Simon Munslow answers your questions on firearms law.

The Legalities Of Shooting Skippy

Animal rights activists are passionate about preservation of the kangaroo, as indeed are other conservationists such as hunters.  After all, no one wants to see the kangaroo go the way of the North American buffalo during the 19th Century.

The main points of divergence between animal rights activists and true conservationists, to me, is that animal activists (i) do not want to see the carcass used; (ii) don’t want anyone hunting an animal to enjoy themselves in the process; and (iii) tend to be heavy on anthromorphism (that is to say, they credit animals with having human characteristics).

Walt Disney and Skippy have much to answer for in this regard.  Give a wild animal a human name, and bestow upon it a capacity to think in a human-like way, and a generation down the track children brought up this way start to advocate special immunity for that animal. It is a wonder that the Greens have not started trying to ban mouse traps so as not to hurt Mickey’s great-grandmice.


All around Australia, kangaroos are protected fauna.   The description of what you may not do to protected fauna such as kangaroos  varies from state to state, with such verbs as ‘harm’, ‘shoot’, ‘poison’, ‘capture’, ‘injure’, ‘kill’, ‘damage’, ‘harvest’, and ‘undertake activity detrimental to welfare’ commonly used.

Despite the variety of language, the effect of the protection afforded by the various pieces of legislation is similar.


Kangaroos and wallabies may only be shot subject to an appropriate licence, and that licence applies a Code of Practice that must be adhered to by the shooter. 

Codes for the commercial and non-commercial shooting of kangaroos may be found on line at: 

National Code of Practice for the humane shooting of kangaroos and wallabies for commercial purposes

National Code of Practice for the humane shooting of kangaroos and wallabies for non-commercial purposes

For the purpose of this paper I shall only address non-commercial shooting.

The required standard for large kangaroos, such as red, Eastern grey, Western grey, euro (wallaroo), agile wallaby and whiptail wallaby is that they be head shot out to a maximum range of 200 metres with projectile fired from a centrefire rifle that is at least as powerful as the following minimums: .204 Ruger firing a 40 grain projectile, .222 Rem, .223 Rem, .22-250 Rem, or larger.

Small wallabies such as the Bennets and Tasmanian pademelon must be head shot with a projectile fired from one of the following minimum chamberings at the maximum range nominated:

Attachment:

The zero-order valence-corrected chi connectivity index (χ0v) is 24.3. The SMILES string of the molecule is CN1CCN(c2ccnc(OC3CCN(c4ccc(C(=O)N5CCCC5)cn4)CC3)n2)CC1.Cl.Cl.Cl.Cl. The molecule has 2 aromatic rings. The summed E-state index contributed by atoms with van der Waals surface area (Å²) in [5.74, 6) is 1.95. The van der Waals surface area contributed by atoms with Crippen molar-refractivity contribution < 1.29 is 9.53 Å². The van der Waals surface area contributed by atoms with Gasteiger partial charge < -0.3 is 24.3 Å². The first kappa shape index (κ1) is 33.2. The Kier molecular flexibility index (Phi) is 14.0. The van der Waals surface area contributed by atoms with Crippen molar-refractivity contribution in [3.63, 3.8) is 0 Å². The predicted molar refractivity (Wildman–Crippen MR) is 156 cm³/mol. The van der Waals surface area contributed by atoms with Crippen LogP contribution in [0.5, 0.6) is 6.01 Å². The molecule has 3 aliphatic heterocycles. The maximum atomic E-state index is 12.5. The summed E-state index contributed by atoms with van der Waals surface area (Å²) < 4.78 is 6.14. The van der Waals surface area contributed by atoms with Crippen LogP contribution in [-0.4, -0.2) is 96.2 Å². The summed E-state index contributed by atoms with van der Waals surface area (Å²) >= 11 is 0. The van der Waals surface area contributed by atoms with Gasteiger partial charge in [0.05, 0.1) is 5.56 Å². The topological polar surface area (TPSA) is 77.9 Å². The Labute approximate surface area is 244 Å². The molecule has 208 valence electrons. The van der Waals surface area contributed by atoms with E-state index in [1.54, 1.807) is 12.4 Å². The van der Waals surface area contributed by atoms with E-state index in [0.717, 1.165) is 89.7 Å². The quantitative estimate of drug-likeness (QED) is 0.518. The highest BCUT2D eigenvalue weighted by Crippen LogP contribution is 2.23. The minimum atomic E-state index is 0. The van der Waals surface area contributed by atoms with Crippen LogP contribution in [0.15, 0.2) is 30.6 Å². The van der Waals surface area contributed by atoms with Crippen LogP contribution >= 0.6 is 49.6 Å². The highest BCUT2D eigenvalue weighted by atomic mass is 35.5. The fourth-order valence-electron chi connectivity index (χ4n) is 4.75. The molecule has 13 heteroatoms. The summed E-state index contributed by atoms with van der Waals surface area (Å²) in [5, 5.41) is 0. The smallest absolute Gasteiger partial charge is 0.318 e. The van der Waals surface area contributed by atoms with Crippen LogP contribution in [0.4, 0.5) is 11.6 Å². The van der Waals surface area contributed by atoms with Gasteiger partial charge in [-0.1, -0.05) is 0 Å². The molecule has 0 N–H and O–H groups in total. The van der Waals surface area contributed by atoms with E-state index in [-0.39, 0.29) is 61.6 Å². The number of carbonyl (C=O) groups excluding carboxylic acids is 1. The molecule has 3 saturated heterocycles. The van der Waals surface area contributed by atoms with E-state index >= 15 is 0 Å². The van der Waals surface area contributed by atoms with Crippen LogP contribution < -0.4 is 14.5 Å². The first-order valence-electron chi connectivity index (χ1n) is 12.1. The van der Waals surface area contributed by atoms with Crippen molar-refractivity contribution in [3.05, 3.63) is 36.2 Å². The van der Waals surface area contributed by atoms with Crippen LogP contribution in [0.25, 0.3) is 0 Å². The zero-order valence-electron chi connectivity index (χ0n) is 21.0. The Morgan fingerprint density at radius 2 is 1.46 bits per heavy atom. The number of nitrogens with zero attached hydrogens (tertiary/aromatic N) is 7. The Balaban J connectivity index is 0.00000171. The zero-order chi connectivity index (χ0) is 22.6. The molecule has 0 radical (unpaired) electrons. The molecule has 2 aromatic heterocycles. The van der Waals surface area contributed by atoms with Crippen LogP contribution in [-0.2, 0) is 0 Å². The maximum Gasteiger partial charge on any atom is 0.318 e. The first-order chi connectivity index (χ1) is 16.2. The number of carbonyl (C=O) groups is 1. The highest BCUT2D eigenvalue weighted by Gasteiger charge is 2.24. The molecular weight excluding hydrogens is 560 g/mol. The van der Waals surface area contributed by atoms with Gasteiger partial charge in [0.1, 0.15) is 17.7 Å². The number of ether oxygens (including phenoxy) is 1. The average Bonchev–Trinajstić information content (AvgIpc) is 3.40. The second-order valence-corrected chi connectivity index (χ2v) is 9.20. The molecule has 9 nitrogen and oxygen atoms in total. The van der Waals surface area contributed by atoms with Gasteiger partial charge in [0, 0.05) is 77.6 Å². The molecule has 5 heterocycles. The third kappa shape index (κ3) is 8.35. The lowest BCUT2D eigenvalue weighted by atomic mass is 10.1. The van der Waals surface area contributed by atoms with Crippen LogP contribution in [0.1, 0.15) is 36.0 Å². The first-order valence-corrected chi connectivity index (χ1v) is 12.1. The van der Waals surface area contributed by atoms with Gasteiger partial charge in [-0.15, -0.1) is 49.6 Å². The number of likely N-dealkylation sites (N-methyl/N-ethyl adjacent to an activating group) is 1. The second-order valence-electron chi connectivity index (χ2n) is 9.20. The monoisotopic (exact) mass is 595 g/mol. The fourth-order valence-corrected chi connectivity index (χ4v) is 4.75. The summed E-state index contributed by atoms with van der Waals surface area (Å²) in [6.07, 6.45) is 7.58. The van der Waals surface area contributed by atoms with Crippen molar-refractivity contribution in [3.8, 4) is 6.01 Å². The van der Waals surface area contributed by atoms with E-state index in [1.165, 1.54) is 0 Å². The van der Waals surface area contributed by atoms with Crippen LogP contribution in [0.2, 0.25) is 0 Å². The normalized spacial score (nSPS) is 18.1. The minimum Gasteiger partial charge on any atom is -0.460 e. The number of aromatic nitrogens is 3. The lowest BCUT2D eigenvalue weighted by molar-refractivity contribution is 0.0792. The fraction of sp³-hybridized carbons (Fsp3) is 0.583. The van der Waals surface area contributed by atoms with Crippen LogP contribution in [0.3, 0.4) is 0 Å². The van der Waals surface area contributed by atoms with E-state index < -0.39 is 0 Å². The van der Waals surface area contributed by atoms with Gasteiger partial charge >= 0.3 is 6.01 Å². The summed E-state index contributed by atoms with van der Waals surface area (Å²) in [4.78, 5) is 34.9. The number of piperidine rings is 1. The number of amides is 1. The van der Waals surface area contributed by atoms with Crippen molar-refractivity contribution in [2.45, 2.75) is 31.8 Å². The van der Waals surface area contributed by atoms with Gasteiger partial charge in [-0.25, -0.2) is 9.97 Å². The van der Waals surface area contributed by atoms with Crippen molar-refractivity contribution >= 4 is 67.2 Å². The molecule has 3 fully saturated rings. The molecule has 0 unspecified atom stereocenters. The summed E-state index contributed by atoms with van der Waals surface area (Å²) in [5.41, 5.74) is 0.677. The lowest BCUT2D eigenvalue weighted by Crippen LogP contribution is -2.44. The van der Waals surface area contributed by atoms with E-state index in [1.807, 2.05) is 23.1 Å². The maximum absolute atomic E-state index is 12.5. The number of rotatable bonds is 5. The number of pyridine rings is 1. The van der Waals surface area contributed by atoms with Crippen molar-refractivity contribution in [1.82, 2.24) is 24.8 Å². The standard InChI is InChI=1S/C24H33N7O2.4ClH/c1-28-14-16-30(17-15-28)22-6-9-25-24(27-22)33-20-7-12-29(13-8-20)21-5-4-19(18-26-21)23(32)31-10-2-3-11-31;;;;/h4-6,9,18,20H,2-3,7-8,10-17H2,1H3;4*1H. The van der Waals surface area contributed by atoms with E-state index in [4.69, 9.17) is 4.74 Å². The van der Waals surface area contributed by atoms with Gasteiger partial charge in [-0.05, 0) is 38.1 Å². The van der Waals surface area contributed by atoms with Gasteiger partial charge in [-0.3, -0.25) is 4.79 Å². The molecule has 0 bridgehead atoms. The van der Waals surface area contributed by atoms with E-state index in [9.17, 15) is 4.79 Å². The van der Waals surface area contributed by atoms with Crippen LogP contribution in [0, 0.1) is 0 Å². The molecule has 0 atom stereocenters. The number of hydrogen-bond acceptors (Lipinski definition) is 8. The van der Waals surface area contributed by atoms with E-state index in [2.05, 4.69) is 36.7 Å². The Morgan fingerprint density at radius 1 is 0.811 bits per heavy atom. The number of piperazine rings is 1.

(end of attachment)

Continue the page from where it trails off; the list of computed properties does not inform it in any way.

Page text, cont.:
.22 LR firing a 32 gr hollow point or heavier projectile to 50 metres

.17 Rem (20 or 25 grain projectile) out to 100 m

.22 Hornet (45 grain projectile or 22 magnum to a maximum range of 80 metres

.222 Rem, .223 Rem, .22-250 Rem, or larger, out to 200 metres.

Only soft point or hollow point projectiles may be used.

Shotguns are permitted under limited circumstances in South Australia, although they may be used elsewhere for euthanasia, as may .17 HMR, .17 Rem, .22 LR, .22 WMR, .22 Hornet (see the code for projectile sizes).

See also the code for permitted euthanasia methods for pouch young or young at foot.

The code prohibits the use of semi automatic firearms or those firing sub-sonic ammunition. 

All firearms used must be fitted with a telescopic sight and must be sighted in against an inanimate target before commencing each day’s or night’s shooting, and should be readjusted using an inanimate target throughout the day as often as required.


Anthromorphism, has, I believe also led to the Parks and Wildlife Service mandating head shooting for kangaroos.

Why does the standard call for a head shot to guarantee an immediate and painless death, when other animals are often treated in a less than humane manner by Parks and Wildlife?  For example, animals receiving doses of none-to-selective poison often die slow lingering deaths.

While generally achievable, my concern with the brain shot standard is that it is a small target and, as such, offers a high margin for error.  Misjudge the wind, or have it shift on you at the last moment, pull a shot, or shiver at the wrong moment on a cold night, and the kangaroo may suffer an awful, lingering death with a broken jaw.